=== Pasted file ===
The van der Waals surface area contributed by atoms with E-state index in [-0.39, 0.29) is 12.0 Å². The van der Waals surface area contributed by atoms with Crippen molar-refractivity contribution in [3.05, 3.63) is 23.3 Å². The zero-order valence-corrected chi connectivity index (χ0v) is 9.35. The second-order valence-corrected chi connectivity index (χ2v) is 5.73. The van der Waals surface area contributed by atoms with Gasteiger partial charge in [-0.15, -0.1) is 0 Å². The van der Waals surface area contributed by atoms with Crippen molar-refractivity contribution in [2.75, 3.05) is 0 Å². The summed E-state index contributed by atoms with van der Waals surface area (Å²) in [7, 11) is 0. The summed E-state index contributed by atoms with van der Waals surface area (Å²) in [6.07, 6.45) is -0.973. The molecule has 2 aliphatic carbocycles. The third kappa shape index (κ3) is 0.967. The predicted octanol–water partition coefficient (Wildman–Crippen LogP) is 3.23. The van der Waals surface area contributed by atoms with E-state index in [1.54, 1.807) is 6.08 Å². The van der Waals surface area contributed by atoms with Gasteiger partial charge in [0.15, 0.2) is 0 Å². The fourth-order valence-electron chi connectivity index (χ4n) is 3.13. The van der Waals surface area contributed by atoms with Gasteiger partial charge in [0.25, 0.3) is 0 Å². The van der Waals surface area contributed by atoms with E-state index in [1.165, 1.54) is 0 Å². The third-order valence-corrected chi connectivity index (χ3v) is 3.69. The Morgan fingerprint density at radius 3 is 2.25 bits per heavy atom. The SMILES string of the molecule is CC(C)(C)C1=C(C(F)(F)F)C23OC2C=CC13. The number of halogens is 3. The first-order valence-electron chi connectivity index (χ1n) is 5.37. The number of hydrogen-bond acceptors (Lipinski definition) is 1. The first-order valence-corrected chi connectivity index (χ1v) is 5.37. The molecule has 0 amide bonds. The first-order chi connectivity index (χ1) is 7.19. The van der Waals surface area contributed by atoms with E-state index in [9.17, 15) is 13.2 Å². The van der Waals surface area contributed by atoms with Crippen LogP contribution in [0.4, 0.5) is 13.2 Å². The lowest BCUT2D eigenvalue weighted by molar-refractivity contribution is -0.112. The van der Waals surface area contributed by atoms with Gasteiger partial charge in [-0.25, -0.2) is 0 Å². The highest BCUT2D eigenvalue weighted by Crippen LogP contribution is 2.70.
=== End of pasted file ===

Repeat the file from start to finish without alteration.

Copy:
The van der Waals surface area contributed by atoms with E-state index in [-0.39, 0.29) is 12.0 Å². The van der Waals surface area contributed by atoms with Crippen molar-refractivity contribution in [3.05, 3.63) is 23.3 Å². The zero-order valence-corrected chi connectivity index (χ0v) is 9.35. The second-order valence-corrected chi connectivity index (χ2v) is 5.73. The van der Waals surface area contributed by atoms with Gasteiger partial charge in [-0.15, -0.1) is 0 Å². The van der Waals surface area contributed by atoms with Crippen molar-refractivity contribution in [2.75, 3.05) is 0 Å². The summed E-state index contributed by atoms with van der Waals surface area (Å²) in [7, 11) is 0. The summed E-state index contributed by atoms with van der Waals surface area (Å²) in [6.07, 6.45) is -0.973. The molecule has 2 aliphatic carbocycles. The third kappa shape index (κ3) is 0.967. The predicted octanol–water partition coefficient (Wildman–Crippen LogP) is 3.23. The van der Waals surface area contributed by atoms with E-state index in [1.54, 1.807) is 6.08 Å². The van der Waals surface area contributed by atoms with Gasteiger partial charge in [0.15, 0.2) is 0 Å². The fourth-order valence-electron chi connectivity index (χ4n) is 3.13. The van der Waals surface area contributed by atoms with Gasteiger partial charge in [0.25, 0.3) is 0 Å². The van der Waals surface area contributed by atoms with E-state index in [1.165, 1.54) is 0 Å². The third-order valence-corrected chi connectivity index (χ3v) is 3.69. The Morgan fingerprint density at radius 3 is 2.25 bits per heavy atom. The SMILES string of the molecule is CC(C)(C)C1=C(C(F)(F)F)C23OC2C=CC13. The number of halogens is 3. The first-order valence-electron chi connectivity index (χ1n) is 5.37. The number of hydrogen-bond acceptors (Lipinski definition) is 1. The first-order valence-corrected chi connectivity index (χ1v) is 5.37. The molecule has 0 amide bonds. The first-order chi connectivity index (χ1) is 7.19. The van der Waals surface area contributed by atoms with E-state index in [9.17, 15) is 13.2 Å². The van der Waals surface area contributed by atoms with Crippen LogP contribution in [0.4, 0.5) is 13.2 Å². The lowest BCUT2D eigenvalue weighted by molar-refractivity contribution is -0.112. The van der Waals surface area contributed by atoms with Gasteiger partial charge in [-0.25, -0.2) is 0 Å². The highest BCUT2D eigenvalue weighted by Crippen LogP contribution is 2.70.